Some post-soviet republics have staunchly chosen to diversify their energy flows. As a result, they are successfully exiting the trap of energy dependence
On 25 November 2011, Aleksandr Lukashenka surrendered the second part of BelTransGas to Gazprom, while Turkmen President, Gurbanguly Berdimuhamedov, took part in the ceremony of endingthe pipeline to transit Caspian gas to the Pacific coast in Guangdong at the end of his four-day trip to China. This came after he had managed to negotiate another 25bn cu m increase in the supply of Turkmen gas to China with President Hu Jintao.
In soviet times Central Asian countries were hugely dependent on Russia, as much as either Ukraine or Belarus was, despite their abundant gas resources and intense extraction. Under President Yeltsin, Uzbekistan and Turkmenistan had opportunities to transit their gas sold to other countries through Russian pipelines, even if this was in exchange for low fees for Russia to transit its gas to Europe. After a few years of Mr. Putin’s presidency, these countries then faced deals ensuring Gazprom’s monopoly on buying all gas they exported for decades to come.
Eventually, though, Gazprom found itself trapped in its own greediness. As the recent crisis unfolded, pushing oil and gas prices into a steep decline while at the same time consumption in Europe shrank, Gazprom refused to fulfill the contracts that guaranteed its monopoly for local gas unilaterally. The better diversified economy of Uzbekistan survived the shock, even though Russia’s reduction in purchased gas by a quarter of the 42bn cu m in 2008 hit Turkmenistan’s extraction-oriented economy hard.
Russia subsequently offered Turkmenistan an increase in the amount of gas it purchased to the 2008 level in exchange for lower rates and wider access to gas deposits for Gazprom. But Ashgabad opted to diversify its export routes that are now readily laid in all four directions of the world. Over 2009-2010, Turkmenistan built gas pipes allowing the country to switch most gas from the Northern route to Russia, southward and eastward, i.e. to Iran and China. As a result, Turkmen gas exports began to grow intensely (33.6% in 2010), while the abovementioned countries purchased 1.5 times more gas than Russia, with 12 and 14bn cu m compared to 10bn cu m respectively.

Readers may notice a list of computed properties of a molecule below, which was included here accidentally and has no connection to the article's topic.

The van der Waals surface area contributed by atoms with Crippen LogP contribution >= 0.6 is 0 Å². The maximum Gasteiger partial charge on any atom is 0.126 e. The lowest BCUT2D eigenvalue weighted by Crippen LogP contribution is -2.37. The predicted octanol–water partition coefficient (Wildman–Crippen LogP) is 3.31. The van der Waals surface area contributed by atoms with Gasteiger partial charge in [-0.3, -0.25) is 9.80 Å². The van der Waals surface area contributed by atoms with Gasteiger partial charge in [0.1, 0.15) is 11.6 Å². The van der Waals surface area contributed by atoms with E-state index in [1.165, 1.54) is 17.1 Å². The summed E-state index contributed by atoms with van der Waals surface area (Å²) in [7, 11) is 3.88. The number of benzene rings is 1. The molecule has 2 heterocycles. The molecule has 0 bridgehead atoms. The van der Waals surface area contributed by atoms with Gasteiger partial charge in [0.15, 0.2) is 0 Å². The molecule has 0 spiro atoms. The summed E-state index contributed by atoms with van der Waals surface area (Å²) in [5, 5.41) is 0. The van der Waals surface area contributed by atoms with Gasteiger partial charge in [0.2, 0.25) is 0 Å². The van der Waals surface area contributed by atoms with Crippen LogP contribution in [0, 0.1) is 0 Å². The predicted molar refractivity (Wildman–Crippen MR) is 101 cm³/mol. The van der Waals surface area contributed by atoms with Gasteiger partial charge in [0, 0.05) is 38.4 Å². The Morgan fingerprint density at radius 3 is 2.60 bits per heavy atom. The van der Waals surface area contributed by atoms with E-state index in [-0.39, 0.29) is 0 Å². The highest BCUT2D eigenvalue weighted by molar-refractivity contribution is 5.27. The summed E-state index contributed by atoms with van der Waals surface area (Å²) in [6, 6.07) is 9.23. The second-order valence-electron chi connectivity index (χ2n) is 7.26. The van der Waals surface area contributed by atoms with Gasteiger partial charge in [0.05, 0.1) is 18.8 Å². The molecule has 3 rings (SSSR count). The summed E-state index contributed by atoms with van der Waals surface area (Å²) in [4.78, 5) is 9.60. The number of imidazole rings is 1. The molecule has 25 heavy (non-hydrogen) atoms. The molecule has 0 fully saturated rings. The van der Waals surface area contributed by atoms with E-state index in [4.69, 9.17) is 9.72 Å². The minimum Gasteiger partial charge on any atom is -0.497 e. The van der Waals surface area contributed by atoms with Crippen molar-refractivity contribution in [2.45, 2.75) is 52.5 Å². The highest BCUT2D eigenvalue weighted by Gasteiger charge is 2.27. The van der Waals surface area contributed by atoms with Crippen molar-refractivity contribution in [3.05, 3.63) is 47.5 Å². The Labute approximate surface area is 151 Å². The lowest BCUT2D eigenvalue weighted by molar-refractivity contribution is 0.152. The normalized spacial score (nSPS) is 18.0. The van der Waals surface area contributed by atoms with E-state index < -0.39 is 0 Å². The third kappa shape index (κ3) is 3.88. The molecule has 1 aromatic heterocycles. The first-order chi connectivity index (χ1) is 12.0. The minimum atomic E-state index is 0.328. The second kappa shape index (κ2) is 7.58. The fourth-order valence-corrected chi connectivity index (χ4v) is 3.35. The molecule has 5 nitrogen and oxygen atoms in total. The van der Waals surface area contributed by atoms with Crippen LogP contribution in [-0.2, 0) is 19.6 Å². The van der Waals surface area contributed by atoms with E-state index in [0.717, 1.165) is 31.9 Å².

This gave Turkmenistan a dynamic growth of investment, worth a total of US $9.7bn in that year. And over 9 months of 2011, the amount of investment hit US $8bn or 45% of GDP. The arrival of foreign investors resulted in the quick exploration of natural gas deposits that now amount to 44.25tn cu m according to the Gaffney, Cline & Associates, a British consultancy firm, including an already confirmed 25.1tn compared to Gazprom’s 19tn. The national program for 2011-2013 provides for an up to 230 and 180bn cu m annual increase in Turkmen gas extraction and exports which is roughly the equivalent of what Gazprom is currently exporting outside the CIS Customs Union.
The launch of the first section of the Turkmenistan-China gas pipeline in December 2009 was the first in a series of hard knocks to the plans of expansion for the Asian part of the “energy empire,” a popular name for Russia among its own top officials. Firstly, this has ruined Russia’s monopoly in exploiting resources in Central Asia; secondly, this dims the prospects of Russian gas exports to the vast Chinese market. According to CNPC, the Chinese state-owned oil company, China is going to import 30bn cu m of gas from Turkmenistan in 2012. After the pipeline is extended to the economically advanced shoreline provinces, with the recent pipeline ending ceremony by Messrs. Hu and Berdimuhamedov as one of the steps to draw the plans closer to conclusion, Turkmenistan will be pumping up to 65bn cu m of its gas to China by 2015.
Kazakhstanand Uzbekistan also look willing and prepared to sell most of the gas they export, i.e. 12-15 and 10bn cu m respectively, to China. Of course, this will question the need, amounts and deadlines for Russian gas supply to China in the next decade, as well as the diversification prospects of its gas markets Russia has been using to blackmail Europe every time their gas relations get tenser.